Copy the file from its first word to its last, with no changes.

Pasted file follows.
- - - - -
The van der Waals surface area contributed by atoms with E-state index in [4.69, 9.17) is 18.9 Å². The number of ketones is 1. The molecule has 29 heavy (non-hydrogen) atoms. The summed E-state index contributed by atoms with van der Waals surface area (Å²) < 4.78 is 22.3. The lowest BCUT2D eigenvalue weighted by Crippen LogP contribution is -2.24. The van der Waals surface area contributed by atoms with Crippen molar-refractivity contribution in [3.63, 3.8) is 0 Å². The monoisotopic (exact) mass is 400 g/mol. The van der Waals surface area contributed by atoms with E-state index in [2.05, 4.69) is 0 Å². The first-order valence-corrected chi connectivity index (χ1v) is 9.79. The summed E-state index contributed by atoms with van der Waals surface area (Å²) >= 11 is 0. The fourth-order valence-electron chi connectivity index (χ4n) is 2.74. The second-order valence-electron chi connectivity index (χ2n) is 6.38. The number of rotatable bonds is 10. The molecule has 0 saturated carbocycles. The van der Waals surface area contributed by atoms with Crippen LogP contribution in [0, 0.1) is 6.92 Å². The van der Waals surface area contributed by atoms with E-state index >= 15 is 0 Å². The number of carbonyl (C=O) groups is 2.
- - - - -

The van der Waals surface area contributed by atoms with E-state index in [4.69, 9.17) is 18.9 Å². The number of ketones is 1. The molecule has 29 heavy (non-hydrogen) atoms. The summed E-state index contributed by atoms with van der Waals surface area (Å²) < 4.78 is 22.3. The lowest BCUT2D eigenvalue weighted by Crippen LogP contribution is -2.24. The van der Waals surface area contributed by atoms with Crippen molar-refractivity contribution in [3.63, 3.8) is 0 Å². The monoisotopic (exact) mass is 400 g/mol. The van der Waals surface area contributed by atoms with E-state index in [2.05, 4.69) is 0 Å². The first-order valence-corrected chi connectivity index (χ1v) is 9.79. The summed E-state index contributed by atoms with van der Waals surface area (Å²) >= 11 is 0. The fourth-order valence-electron chi connectivity index (χ4n) is 2.74. The second-order valence-electron chi connectivity index (χ2n) is 6.38. The number of rotatable bonds is 10. The molecule has 0 saturated carbocycles. The van der Waals surface area contributed by atoms with Crippen LogP contribution in [0, 0.1) is 6.92 Å². The van der Waals surface area contributed by atoms with E-state index >= 15 is 0 Å². The number of carbonyl (C=O) groups is 2.